Jon Cleary & the Absolute Monster Gentlemen

Jon Cleary & the Absolute Monster Gentlemen

BandR&BBlues

New Orleans’ Jon Cleary is a triple threat—with a salty-sweet voice, masterful piano skills, and a knack for stacking infectious grooves with melodic hooks and sharp lyrics.

Biography

New Orleans’ Jon Cleary is a triple threat—with a salty-sweet voice, masterful piano skills, and a knack for stacking infectious grooves with melodic hooks and sharp lyrics. All of his talents are manifest on Pin Your Spin, his tough new Basin Street Records release, produced by John Porter. Backed by his Absolute Monster Gentlemen band, Cleary delivers a dozen original songs with cool conviction and expertise, and reminds us that soul can be spoken in a variety of dialects. Tight-and-right funk (“Got to Be More Careful,” “Funky Munky Biznis”), sophisticated balladry (“Smile in a While,” “Is It Any Wonder”), and Big Easy-via-Cuba piano (“Oh No No No,” “King Zulu Strut”)—all of these seem to be Cleary’s native tongue.

Pin Your Spin even includes a street-corner doo-wop workout, “Best Ain’t Good Enough.” Sung with Absolute Monster Gentlemen bandmates Derwin “Big D” Perkins and Cornell Williams, the gospel-flavored a cappella arrangement seems an ideal setting for the song—though Cleary admits that the treatment came years after the song’s genesis. “It was one of the first tunes we rehearsed when I put the band together ten years ago,” he says. “But after trying several drastically different arrangements, I dropped it.” The song was resurrected on a recent road trip to a gig in Mississippi. As he and the Gentlemen passed the travel time by singing doo-wop arrangements of gospel tunes, Cleary was struck with the idea of singing “Best Ain’t Good Enough” in the same vein. “We tried it out in the van,” says Cleary, “then cut a demo in my home studio a few weeks later to see if it would work.” It worked, indeed. That demo is the take that landed on Pin Your Spin. “I’d planned re-record it for the album,” Cleary adds, “but [producer] John Porter really dug it and felt that it should go on as it was.”

Cleary is a prolific writer, and he considered two- or three-dozen songs while he was assembling material for Pin Your Spin. He is as particular as he prolific, though, and he always strives to get his songs in top shape before bringing them into the studio. “I had a bunch of contenders for this record,” Cleary says, “some old and some new, in various stages of completion. With some of the songs, it was a matter of working on the lyrics. With others—like ‘Best Ain’t Good Enough’—it was a question of finding an arrangement that suited the song and suited the record as a whole.” Because Cleary is a busy musician—balancing time between fronting his own band and touring internationally as a key member of Bonnie Raitt’s band—putting the finishing touches on all of the songs was a real challenge. “In order to satisfactorily complete the lyrics to certain tunes, I’d sometimes have to wear my lyricist’s hat to the detriment of my arranger’s hat, or my piano player’s hat, or my producer’s hat.” Ultimately, he whittled his big batch of songs down to the 12 gems that comprise Pin Your Spin. “The others,” he says, “will sit on the back burner for the time being, until I can properly dedicate myself to getting them right.”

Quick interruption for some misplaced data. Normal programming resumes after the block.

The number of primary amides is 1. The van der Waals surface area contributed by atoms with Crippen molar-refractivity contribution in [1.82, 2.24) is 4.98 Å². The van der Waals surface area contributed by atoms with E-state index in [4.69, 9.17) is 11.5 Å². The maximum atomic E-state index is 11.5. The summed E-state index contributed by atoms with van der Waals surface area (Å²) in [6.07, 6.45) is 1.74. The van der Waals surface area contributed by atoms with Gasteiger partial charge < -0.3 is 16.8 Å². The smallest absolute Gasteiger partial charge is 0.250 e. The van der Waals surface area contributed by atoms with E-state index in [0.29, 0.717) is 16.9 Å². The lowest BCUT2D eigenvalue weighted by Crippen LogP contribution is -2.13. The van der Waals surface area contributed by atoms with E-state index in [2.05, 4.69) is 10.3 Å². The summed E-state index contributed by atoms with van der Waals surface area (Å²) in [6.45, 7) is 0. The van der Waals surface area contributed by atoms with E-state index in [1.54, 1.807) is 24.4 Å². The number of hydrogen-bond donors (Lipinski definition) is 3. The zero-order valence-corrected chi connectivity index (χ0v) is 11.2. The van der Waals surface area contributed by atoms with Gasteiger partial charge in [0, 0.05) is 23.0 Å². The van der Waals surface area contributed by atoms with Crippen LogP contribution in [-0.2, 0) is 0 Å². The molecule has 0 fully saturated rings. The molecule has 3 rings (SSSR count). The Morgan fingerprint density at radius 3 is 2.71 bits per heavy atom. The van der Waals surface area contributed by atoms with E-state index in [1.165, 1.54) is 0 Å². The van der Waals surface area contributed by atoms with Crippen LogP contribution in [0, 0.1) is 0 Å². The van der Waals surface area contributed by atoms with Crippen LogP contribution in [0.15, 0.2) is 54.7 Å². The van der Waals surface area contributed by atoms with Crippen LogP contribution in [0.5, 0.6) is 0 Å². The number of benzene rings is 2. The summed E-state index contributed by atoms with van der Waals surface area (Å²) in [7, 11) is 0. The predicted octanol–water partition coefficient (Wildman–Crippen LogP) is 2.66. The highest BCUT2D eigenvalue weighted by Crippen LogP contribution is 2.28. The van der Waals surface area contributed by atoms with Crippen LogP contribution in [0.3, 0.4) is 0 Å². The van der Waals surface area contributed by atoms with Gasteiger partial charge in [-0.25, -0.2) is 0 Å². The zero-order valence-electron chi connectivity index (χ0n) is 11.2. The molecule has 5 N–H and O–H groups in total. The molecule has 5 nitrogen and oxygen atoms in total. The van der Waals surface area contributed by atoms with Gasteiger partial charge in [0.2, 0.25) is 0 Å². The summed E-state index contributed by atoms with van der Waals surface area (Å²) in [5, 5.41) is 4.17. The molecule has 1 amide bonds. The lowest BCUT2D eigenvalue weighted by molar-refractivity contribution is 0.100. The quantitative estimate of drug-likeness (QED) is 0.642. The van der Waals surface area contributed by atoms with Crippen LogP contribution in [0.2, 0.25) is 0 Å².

If setting such high musical standards means that Cleary’s songs take longer to complete, Pin Your Spin is evidence that the effort is justified. There’s no filler here—just smart lyrics, memorable melodies, and rock-solid grooves. Over the churning funk of the disc’s title track, he skewers the influence peddlers prevalent in today’s culture, beseeching “Don’t try to pin your spin on me.” In “Agent 00 Funk,” Cleary embodies a sly “secret agent” who has to “operate behind enemy lines” to make time with the object of his affection. He illustrates the flip side of this tale on “Got to Be More Careful”—getting “caught red handed at the scene of the crime.” With its irrepressible down-tempo bounce, yearning lyric, and Cleary’s seasoned-to-perfection voice, “Smile in a While” is a song for lovers with serious soul. “Is It Any Wonder” is a break-up song, with Cleary poetically telling it like it is. The jazz-tinged harmonies here help set the mood with subtle sway, demonstrating Cleary’s understanding of the power of self-restraint.

While Cleary is the prime motivator throughout, his Absolute Monster Gentlemen band does their fair share of the work to bring Cleary’s musical vision to life. “They work together very powerfully,” Cleary says emphatically. “There’s a very high standard of technical musicianship, but the key thing is that they also play with a lot of soul and spirit. These guys dig in and play with a lot of passion, and I think it’s that intangible element that seems to successfully move audiences everywhere we play.

“Living in New Orleans,” Cleary continues, “I’ve always been spoiled for choice with great rhythm sections.” Before assembling his band, he used to enjoy the challenge of putting together different rhythm sections for each gig, hiring Fats Domino’s guys one night, Professor Longhair’s band the next, members of the Meters on the next gig, and so on. “But one night, on my way home

Discography

Jon Cleary releases his tough new album, Pin Your Spin (Basin Street Records), on April 20, 2004. Backed by his Absolute Monster Gentlemen band, Cleary will perform a number of headlining gigs to support his new release.

Pin Your Spin is Cleary’s fourth solo album, and his second on Basin Street Records. Produced by veteran John Porter, Pin your Spin soulfully displays Cleary’s outstanding musicianship and song-craft expertise. Cleary effortlessly dishes out a variety of musical dialects: tight-and-right funk, sophisticated balladry, and Big Easy-via-Cuba piano, reminding listeners why he is hailed as one of the very best of his field.

Set List

Varies